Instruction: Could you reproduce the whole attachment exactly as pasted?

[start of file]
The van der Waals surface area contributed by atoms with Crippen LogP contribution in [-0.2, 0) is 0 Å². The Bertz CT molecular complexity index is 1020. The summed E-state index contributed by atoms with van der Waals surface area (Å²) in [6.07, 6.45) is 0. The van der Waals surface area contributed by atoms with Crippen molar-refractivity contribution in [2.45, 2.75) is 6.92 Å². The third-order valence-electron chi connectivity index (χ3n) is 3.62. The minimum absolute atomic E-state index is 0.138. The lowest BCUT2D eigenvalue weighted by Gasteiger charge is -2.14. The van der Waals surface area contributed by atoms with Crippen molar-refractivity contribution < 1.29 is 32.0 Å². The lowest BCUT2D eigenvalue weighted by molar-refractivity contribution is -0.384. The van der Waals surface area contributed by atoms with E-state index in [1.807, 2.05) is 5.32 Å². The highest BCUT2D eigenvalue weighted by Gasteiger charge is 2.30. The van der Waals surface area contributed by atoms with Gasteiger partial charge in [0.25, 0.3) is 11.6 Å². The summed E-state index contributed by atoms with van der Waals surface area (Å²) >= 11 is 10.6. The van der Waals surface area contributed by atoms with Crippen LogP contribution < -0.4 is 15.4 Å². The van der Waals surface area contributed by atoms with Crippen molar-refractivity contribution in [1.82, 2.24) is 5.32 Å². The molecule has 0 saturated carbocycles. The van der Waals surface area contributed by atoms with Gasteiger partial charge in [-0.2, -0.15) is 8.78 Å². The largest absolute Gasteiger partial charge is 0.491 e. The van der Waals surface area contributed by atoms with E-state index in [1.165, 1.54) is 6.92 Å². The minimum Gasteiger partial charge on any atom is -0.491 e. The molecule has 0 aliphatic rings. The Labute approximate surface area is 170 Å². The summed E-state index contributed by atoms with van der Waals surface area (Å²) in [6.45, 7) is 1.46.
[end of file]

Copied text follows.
The van der Waals surface area contributed by atoms with Crippen LogP contribution in [-0.2, 0) is 0 Å². The Bertz CT molecular complexity index is 1020. The summed E-state index contributed by atoms with van der Waals surface area (Å²) in [6.07, 6.45) is 0. The van der Waals surface area contributed by atoms with Crippen molar-refractivity contribution in [2.45, 2.75) is 6.92 Å². The third-order valence-electron chi connectivity index (χ3n) is 3.62. The minimum absolute atomic E-state index is 0.138. The lowest BCUT2D eigenvalue weighted by Gasteiger charge is -2.14. The van der Waals surface area contributed by atoms with Crippen molar-refractivity contribution < 1.29 is 32.0 Å². The lowest BCUT2D eigenvalue weighted by molar-refractivity contribution is -0.384. The van der Waals surface area contributed by atoms with E-state index in [1.807, 2.05) is 5.32 Å². The highest BCUT2D eigenvalue weighted by Gasteiger charge is 2.30. The van der Waals surface area contributed by atoms with Gasteiger partial charge in [0.25, 0.3) is 11.6 Å². The summed E-state index contributed by atoms with van der Waals surface area (Å²) >= 11 is 10.6. The van der Waals surface area contributed by atoms with Crippen LogP contribution < -0.4 is 15.4 Å². The van der Waals surface area contributed by atoms with Crippen molar-refractivity contribution in [1.82, 2.24) is 5.32 Å². The molecule has 0 saturated carbocycles. The van der Waals surface area contributed by atoms with Gasteiger partial charge in [-0.2, -0.15) is 8.78 Å². The largest absolute Gasteiger partial charge is 0.491 e. The van der Waals surface area contributed by atoms with E-state index in [1.165, 1.54) is 6.92 Å². The minimum Gasteiger partial charge on any atom is -0.491 e. The molecule has 0 aliphatic rings. The Labute approximate surface area is 170 Å². The summed E-state index contributed by atoms with van der Waals surface area (Å²) in [6.45, 7) is 1.46.